In Memory of Philip Seymour Hoffman: 6 Valuable Lessons - Raindance

Philip-Seymour-Hoffman_lThink back to the first time you saw Philip Seymour Hoffman act and let it sink in for a moment. I first saw him in Mission Impossible III in 2006 and I will never forget holding my breath as he counted to 10 letting Ethan Hunt know that he would murder his girlfriend if he didn’t get what he wanted. I was mesmerized; how could such an evil and cruel character instantly become my favorite in the film? The answer: the brilliant and versatile artist that was Philip Seymour Hoffman. While he sadly passed away due to an apparent drug overdose yesterday, the 2nd of February, at the age of 46, I tried to find the silver lining as a devoted fan and an aspiring actress. Here are 6 things I believe aspiring actors can learn from the late Philip Seymour Hoffman:

capote1. Research

Philip Seymour Hoffman was known for his brilliant, emotional, heart-wrenching performances and for throwing himself deeply into his characters. He won 23 accolades for his performance in Capote (2005) including an Oscar for Best Actor and it might be attributed to his in-depth research:

[On Capote (2005)] I knew that it would be great, but I still took the role kicking and screaming. Playing Capote took a lot of concentration. I prepared for four and a half months. I read and listened to his voice and watched videos of him on TV. Sometimes being an actor is like being some kind of detective where you’re on the search for a secret that will unlock the character. With Capote, the part required me to be a little unbalanced, and that wasn’t really good for my mental health. It was also a technically difficult part. Because I was holding my body in a way it doesn’t want to be held and because I was speaking in a voice that my vocal cords did not want to do, I had to stay in character all day. Otherwise, I would give my body the chance to bail on me. -Hoffman

2. Do It Because You Love It

While some aspiring actors are motivated by the promise of money and fame, Philip Seymour Hoffman set the record straight on why one SHOULD want to act:

Study, find all the good teachers and study with them, get involved in acting to act, not to be famous or for the money. Do plays. It’s not worth it if you are just in it for the money. You have to love it. -Hoffman

3. Know When To Say No

Sometimes it’s hard to say no. Ultimately, if you stick to your guns, you have the career that you want. Don’t get me wrong. I love a good payday and I’ll do films for fun. But ultimately my main goal is to do good work. If it doesn’t pay well, so be it. -Hoffman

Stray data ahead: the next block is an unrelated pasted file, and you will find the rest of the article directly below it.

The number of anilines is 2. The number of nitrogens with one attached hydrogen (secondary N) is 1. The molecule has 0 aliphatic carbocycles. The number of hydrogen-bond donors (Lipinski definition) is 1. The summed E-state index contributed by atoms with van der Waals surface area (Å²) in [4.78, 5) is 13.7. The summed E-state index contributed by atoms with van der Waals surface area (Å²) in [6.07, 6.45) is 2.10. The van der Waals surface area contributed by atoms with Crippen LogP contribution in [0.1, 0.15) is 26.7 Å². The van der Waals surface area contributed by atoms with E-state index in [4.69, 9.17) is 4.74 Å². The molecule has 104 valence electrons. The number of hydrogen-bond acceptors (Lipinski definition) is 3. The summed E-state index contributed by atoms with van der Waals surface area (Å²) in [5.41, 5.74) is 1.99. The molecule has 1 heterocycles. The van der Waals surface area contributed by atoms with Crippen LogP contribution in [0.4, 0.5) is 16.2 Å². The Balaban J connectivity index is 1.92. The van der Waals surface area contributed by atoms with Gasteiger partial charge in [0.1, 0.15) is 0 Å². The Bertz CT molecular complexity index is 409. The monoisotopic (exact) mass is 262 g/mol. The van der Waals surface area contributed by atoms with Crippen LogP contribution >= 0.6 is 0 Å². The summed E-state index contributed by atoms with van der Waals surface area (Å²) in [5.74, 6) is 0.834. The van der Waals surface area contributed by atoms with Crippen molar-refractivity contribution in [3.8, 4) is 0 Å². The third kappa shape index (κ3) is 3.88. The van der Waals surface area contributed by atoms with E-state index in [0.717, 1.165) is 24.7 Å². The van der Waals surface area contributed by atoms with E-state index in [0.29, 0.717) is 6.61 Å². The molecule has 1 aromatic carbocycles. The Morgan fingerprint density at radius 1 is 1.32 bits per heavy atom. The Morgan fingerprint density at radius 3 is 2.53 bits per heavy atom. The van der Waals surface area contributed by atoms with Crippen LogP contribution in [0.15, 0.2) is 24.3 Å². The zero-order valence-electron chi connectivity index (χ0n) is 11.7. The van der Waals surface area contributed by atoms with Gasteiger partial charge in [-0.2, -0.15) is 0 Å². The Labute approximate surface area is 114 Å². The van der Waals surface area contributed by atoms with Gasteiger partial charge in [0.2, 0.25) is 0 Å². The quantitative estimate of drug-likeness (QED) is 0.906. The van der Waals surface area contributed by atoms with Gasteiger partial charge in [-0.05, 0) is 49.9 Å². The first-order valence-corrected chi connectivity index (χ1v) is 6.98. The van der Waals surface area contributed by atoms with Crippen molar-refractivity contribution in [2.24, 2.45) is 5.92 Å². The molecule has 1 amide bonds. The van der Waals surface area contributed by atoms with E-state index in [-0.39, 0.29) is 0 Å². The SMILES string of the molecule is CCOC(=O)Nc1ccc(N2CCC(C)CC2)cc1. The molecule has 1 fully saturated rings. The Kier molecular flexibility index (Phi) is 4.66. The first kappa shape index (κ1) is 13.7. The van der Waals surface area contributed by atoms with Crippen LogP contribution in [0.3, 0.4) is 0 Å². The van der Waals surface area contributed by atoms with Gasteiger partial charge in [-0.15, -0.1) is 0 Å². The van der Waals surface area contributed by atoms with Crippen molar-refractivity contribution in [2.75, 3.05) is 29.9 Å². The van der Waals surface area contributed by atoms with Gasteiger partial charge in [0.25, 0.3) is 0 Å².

The Big Lebowski (1998), Capote (2005), Doubt (2008), and Money Ball (2011) are just a few of the amazing quality films that Hoffman was involved in. He took on challenging roles, knew when to say no and will be remembered in film history for that.

on stage4. “Play It Up”

Many actors and actresses start out in the theatre and tend to forget their roots once they find success in films. Theatre and film are two different mediums, and while film can be a wonderful and magical experience, there’s also something very special about only having one take to get it right. Hoffman defined it perfectly:

Doing a play is good for me because it’s a nice change from being on a movie set. I try to do a play every year because it just invigorates me. -Hoffman

5. Be Open

The greatest actors open themselves up and take chances by being vulnerable:

I’m probably more personal when I’m acting than at any other time. More open, more direct. Because it allows me to be something that I can’t always feel comfortable with when I’m living my own life, you know? Because it’s make- believe. -Hoffman

concentrate6. Concentrate

Think back to Mission Impossible III when Hoffman played the devious Owen Davian or his brilliant turn in the recent Hunger Games: Catching Fire(2013). Every time, he graced the screen, it appeared that he did so almost effortlessly. However, according to the phenomenal actor, it took and should always take a huge amount of effort.

To have that concentration to act well is like lugging things up staircases in your brain. I think that’s a thing people don’t understand. It is that exhausting. If you’re doing it well, if you’re concentrating the way you need to, if your will and your concentration and emotional and imagination and emotional life are all in tune, concentrated and working together in that role, that is just like lugging weights upstairs with your head..And I don’t think that should get any easier-Hoffman

Philip Seymour Hoffman’s legend will continue to live on through his amazing body of work and will surely inspire actors to keep growing and learning their craft. Our thoughts are with all of his friends, family, and fans.  May he R.I.P.

What are you favorite Hoffman roles? Let us know below.